Professor Emeritus, School of Psychology
So long as authority inspires awe, confusion and absurdity enhance conservative tendencies in society. Firstly, because clear and logical thinking leads to a cumulation of knowledge (of which the progress of the natural sciences provides the best example) and the advance of knowledge sooner or later undermines the traditional order. Confused thinking, on the other hand, leads nowhere in particular and can be indulged indefinitely without producing any impact upon the world.
--Stanislav Andreski, Social Sciences as Sorcery
[As opposed to erroneous, epidemiological, social beliefs]. . . the selective forces that scrutinize scientific ideas are not arbitrary or capricious. They are exacting well-honed rules that do not favor pointless self-serving behavior. They favor all the virtues laid out in textbooks of standard methodology: testability, evidential support, precision, quantifiability, consistency, intersubjectivity, repeatability, universality, progressiveness, independence of cultural milieu and so on.
We should try to love the questions themselves, like locked rooms and like books that are written in a very foreign tongue.
--Rainer Maria Rilke
The more the universe seems comprehensible, the more it also seems pointless.
Those who reject the scientific conception of man must, to be logical, oppose the methods of science as well.
--B. F. Skinner
It is a capital mistake to theorize before one has data. Insensibly one begins to twist facts to suit theories, instead of theories to suit facts.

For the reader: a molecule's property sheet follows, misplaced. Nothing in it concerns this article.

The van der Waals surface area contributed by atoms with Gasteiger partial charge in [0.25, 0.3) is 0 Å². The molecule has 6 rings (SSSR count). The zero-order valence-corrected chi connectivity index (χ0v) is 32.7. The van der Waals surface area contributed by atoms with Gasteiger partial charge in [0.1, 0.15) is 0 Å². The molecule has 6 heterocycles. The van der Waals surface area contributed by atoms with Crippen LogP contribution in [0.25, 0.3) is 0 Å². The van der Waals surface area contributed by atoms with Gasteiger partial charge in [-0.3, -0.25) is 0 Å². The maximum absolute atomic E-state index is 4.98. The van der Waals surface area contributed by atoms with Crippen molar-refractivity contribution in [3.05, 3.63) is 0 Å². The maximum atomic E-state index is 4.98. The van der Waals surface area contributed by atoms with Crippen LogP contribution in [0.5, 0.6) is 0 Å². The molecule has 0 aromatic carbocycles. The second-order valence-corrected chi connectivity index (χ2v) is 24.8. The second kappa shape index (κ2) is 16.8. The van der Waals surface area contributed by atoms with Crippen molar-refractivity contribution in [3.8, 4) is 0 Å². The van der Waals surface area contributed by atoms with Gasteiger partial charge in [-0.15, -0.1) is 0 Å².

Thus do pretenders to science vainly and preposterously seek for remedies, ignorant of the true nature of things.
--William Gilbert, De Magnete
Learn from science that you must doubt the experts.
I'm going to describe to you how Nature is--and if you don't like it, that's going to get in the way of your understanding it. It's a problem that physicists have learned to deal with. . .whether they like a theory is not the essential question. Rather, it is whether or not the theory gives predictions that agree with experiment. . . . The theory of quantum electrodynamics describes Nature as absurd from the point of view of common sense. And it fully agrees with experiment. So I hope you can accept Nature as She is--Absurd
Consciousness is the biggest mystery. It may be the largest outstanding obstacle in our quest for a scientific understanding of the universe.
Experience is information from the inside; physics is information from the outside.
--David J. Chalmers
What a wonderful thing, to be conscious! I wonder what the people in New Jersey do?
[We]will in the end have to admit that some things can only be grasped up to a certain point, and that Nature always retains behind her something problematic which it is impossible to fathom with our inadequate human faculties.
Yes, many things there are, which seem to be Perplexing, though quite falsely so, because They have good reasons which we cannot see....
It is truly extravagant to define God, angels, and minds, and to know precisely why God defined the world, when we do not know why we move our arms at will. Doubt is not a very agreeable state, but certainty is a ridiculous one.